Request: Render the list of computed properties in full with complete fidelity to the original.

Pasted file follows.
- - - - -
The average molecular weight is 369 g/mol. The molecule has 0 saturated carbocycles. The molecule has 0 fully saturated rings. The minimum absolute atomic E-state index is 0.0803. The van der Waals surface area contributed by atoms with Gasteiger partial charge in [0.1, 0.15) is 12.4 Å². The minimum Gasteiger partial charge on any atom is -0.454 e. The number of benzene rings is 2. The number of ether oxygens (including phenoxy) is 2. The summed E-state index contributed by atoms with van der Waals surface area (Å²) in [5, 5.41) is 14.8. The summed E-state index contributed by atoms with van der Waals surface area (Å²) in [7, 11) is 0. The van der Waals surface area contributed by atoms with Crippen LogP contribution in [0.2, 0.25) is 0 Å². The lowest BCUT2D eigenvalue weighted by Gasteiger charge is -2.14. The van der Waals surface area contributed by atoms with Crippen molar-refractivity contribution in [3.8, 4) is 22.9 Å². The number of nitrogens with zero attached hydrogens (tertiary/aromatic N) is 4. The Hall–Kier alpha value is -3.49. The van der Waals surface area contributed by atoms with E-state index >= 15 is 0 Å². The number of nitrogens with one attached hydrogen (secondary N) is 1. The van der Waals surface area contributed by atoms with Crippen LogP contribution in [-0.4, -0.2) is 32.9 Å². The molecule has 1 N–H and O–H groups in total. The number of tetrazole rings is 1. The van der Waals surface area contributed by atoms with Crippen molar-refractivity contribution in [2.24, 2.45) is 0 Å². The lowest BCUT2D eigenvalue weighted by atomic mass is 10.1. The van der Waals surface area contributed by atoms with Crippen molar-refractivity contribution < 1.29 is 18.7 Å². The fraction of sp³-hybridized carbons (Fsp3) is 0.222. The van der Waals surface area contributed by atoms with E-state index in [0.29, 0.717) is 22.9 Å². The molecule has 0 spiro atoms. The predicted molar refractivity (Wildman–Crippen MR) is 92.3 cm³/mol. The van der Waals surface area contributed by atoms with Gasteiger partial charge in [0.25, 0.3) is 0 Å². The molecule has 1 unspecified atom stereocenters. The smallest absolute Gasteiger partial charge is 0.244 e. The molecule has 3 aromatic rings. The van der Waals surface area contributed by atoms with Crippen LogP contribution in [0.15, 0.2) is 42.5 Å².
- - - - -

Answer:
The average molecular weight is 369 g/mol. The molecule has 0 saturated carbocycles. The molecule has 0 fully saturated rings. The minimum absolute atomic E-state index is 0.0803. The van der Waals surface area contributed by atoms with Gasteiger partial charge in [0.1, 0.15) is 12.4 Å². The minimum Gasteiger partial charge on any atom is -0.454 e. The number of benzene rings is 2. The number of ether oxygens (including phenoxy) is 2. The summed E-state index contributed by atoms with van der Waals surface area (Å²) in [5, 5.41) is 14.8. The summed E-state index contributed by atoms with van der Waals surface area (Å²) in [7, 11) is 0. The van der Waals surface area contributed by atoms with Crippen LogP contribution in [0.2, 0.25) is 0 Å². The lowest BCUT2D eigenvalue weighted by Gasteiger charge is -2.14. The van der Waals surface area contributed by atoms with Crippen molar-refractivity contribution in [3.8, 4) is 22.9 Å². The number of nitrogens with zero attached hydrogens (tertiary/aromatic N) is 4. The Hall–Kier alpha value is -3.49. The van der Waals surface area contributed by atoms with E-state index >= 15 is 0 Å². The number of nitrogens with one attached hydrogen (secondary N) is 1. The van der Waals surface area contributed by atoms with Crippen LogP contribution in [-0.4, -0.2) is 32.9 Å². The molecule has 1 N–H and O–H groups in total. The number of tetrazole rings is 1. The van der Waals surface area contributed by atoms with Crippen molar-refractivity contribution in [2.24, 2.45) is 0 Å². The lowest BCUT2D eigenvalue weighted by atomic mass is 10.1. The van der Waals surface area contributed by atoms with Crippen molar-refractivity contribution < 1.29 is 18.7 Å². The fraction of sp³-hybridized carbons (Fsp3) is 0.222. The van der Waals surface area contributed by atoms with E-state index in [0.29, 0.717) is 22.9 Å². The molecule has 0 spiro atoms. The predicted molar refractivity (Wildman–Crippen MR) is 92.3 cm³/mol. The van der Waals surface area contributed by atoms with Gasteiger partial charge in [0.25, 0.3) is 0 Å². The molecule has 1 unspecified atom stereocenters. The smallest absolute Gasteiger partial charge is 0.244 e. The molecule has 3 aromatic rings. The van der Waals surface area contributed by atoms with Crippen LogP contribution in [0.15, 0.2) is 42.5 Å².